Path to ZeroEnergyClimate ChangeElectric VehiclesSupply Chains

Key Climate Change in Limbo as Deadly Protests in Chile Erupt

October 31, 2019, 6:34 PM UTC
A woman stands next to an intervened Chilean national flag during a demonstration against the government economic policies in front of La Moneda presidential palace in Santiago, on October 30, 2019. - Chile pulled out of hosting two major international summits Wednesday as it struggled to restore order amid clashes between protestors and security forces that have left at least 20 dead. President Sebastian Pinera said "common sense" had dictated the decision to withdraw from the Asia Pacific Economic Cooperation summit and the Cop 25 climate change conference. (Photo by Pedro Ugarte / AFP) (Photo by PEDRO UGARTE/AFP via Getty Images)
Pedro Ugarte—AFP/Getty Images

Protestors in Chile, enraged by low wages and pensions, rising costs of living and even by the impacts of climate change on their daily lives, may have inadvertently set back the worldwide climate negotiation process after escalating street violence led to the cancelation of a key climate summit in their nation’s capital.

The weeks of protests—which have so far left 20 dead, hundreds injured, and have put pressure on President Sebastian Pinera to step down—are the bloodiest in Chile in more than a generation. They have forced Pinera to back out as host of two major summits: the Nov. 16-17 Asia-Pacific Economic Cooperation (APEC) gathering and the 25th Conference of the Parties (COP-25) set for Dec. 2-13.

It is the first time a host for either gathering has backed out so close to the events’ opening session.

The APEC decision is significant as it’s where President Donald Trump said he had planned to sign a new trade deal with China

But Chile’s cancellation of COP-25 could likely have far-reaching consequences, too. For starters, the countries are supposed to submit at COP-25 their national plans on climate action, which could include anything from mitigation strategies that involve reducing emissions to new climate adaptation plans for their citizens.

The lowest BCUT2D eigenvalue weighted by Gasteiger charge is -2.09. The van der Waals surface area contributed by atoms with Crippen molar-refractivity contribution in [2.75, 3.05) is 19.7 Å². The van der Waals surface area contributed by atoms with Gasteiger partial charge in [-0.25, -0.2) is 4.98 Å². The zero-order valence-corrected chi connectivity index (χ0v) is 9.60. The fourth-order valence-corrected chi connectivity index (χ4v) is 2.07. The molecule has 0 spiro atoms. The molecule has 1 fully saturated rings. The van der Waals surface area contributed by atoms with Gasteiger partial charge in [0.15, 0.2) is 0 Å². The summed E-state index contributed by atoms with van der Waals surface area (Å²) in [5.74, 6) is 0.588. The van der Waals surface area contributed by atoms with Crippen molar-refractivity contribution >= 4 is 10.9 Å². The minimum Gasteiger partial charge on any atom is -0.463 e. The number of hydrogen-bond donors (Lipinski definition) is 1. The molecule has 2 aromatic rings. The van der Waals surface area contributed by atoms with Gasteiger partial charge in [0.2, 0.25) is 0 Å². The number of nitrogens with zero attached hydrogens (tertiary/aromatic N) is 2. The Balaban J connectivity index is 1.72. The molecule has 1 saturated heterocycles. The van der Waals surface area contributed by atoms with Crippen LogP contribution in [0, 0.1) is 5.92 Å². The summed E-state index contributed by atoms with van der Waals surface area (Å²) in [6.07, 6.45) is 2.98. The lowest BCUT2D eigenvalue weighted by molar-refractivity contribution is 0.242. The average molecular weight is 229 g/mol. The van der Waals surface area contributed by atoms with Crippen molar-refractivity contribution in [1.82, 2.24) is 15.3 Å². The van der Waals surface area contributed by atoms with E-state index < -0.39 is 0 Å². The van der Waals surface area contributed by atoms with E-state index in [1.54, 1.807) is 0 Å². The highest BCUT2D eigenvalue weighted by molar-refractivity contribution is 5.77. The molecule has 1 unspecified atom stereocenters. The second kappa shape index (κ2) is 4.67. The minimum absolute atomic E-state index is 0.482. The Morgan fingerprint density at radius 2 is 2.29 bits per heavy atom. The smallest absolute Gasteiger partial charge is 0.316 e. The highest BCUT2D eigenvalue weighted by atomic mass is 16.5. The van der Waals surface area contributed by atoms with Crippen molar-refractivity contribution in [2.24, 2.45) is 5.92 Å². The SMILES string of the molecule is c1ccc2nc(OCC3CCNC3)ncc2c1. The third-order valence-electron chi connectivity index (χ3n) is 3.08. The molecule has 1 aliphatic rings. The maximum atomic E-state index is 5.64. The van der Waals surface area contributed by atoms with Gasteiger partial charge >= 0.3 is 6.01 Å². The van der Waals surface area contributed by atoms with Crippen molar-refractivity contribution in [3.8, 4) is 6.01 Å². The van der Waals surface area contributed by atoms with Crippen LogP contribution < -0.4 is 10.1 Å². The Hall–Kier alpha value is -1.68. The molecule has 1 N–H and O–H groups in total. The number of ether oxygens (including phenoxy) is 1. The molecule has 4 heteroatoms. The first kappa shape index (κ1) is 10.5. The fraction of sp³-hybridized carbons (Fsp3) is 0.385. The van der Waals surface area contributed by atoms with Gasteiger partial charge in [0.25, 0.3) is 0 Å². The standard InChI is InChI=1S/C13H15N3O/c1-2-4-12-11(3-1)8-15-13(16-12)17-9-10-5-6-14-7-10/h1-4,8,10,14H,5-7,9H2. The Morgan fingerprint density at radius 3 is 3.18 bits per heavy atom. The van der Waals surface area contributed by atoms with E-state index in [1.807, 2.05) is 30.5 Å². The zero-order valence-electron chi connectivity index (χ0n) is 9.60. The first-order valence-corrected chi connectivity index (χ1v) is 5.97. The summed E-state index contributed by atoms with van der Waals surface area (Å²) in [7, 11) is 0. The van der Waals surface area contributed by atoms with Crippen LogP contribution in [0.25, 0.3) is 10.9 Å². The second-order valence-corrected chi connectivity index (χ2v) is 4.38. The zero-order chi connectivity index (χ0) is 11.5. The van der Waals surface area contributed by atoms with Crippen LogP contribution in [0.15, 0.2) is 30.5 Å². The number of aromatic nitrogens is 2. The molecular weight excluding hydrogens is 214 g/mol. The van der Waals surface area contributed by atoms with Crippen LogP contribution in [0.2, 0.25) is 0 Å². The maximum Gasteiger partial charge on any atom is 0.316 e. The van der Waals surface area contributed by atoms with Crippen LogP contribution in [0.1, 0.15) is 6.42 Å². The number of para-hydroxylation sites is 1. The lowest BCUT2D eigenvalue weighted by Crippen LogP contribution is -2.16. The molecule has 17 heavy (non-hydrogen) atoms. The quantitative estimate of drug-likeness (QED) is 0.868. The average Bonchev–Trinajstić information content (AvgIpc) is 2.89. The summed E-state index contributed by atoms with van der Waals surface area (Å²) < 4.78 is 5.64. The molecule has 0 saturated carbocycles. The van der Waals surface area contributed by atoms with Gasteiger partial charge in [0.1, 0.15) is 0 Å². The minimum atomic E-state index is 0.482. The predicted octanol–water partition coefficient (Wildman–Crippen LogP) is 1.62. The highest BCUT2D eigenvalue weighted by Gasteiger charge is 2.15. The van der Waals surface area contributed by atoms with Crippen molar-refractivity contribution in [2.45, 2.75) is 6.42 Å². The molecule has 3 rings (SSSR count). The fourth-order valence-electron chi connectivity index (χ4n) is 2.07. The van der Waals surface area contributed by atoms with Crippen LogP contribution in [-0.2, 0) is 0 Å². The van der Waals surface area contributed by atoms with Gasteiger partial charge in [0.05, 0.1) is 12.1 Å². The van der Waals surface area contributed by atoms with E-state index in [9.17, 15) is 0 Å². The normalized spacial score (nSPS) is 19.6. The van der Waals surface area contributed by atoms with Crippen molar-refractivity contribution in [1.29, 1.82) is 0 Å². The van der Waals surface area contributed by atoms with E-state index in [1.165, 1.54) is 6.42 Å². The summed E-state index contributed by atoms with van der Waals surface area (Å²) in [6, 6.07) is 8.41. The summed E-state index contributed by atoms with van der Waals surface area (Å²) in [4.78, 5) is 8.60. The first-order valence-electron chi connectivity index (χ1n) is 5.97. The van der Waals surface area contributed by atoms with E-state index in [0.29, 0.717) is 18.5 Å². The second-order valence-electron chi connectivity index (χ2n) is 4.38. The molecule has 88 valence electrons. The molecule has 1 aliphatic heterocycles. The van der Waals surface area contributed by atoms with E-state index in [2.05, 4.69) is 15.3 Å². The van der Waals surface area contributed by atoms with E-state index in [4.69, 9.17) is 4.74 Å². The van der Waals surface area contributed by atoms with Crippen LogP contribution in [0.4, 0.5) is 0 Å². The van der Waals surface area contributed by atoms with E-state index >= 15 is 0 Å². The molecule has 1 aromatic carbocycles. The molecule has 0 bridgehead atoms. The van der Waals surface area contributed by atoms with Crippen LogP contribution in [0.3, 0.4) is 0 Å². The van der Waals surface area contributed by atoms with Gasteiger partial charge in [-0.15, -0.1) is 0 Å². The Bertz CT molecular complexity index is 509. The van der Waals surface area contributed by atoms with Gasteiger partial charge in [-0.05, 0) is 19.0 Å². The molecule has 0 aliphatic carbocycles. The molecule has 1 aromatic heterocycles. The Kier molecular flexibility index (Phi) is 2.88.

The clock is ticking

The Inter-governmental Panel on Climate Change said last year that “global carbon dioxide emissions [must] start to decline well before 2030”—a statement that gave birth to the “12-year deadline” mantra popular with climate advocacy groups. That set the clock ticking for countries and industry alike to address the impact emissions that they generate will have on the global environment.

With COP-25 in limbo, some now fear that it could set the process back by months, if not a full year, when it really cannot spare any kind of delay.

“What we are seeing is clear evidence of the need to implement transformational changes of the current development paradigm towards a new model of development,” said Alejandro Aleman, head climate change officer for the Centro Humboldt, a climate advocacy group in Nicaragua. 

Formally, the United Nations is now scrambling to find an alternative host site for the talks. Madrid has offered to step in and host, UN organizers said late on Thursday.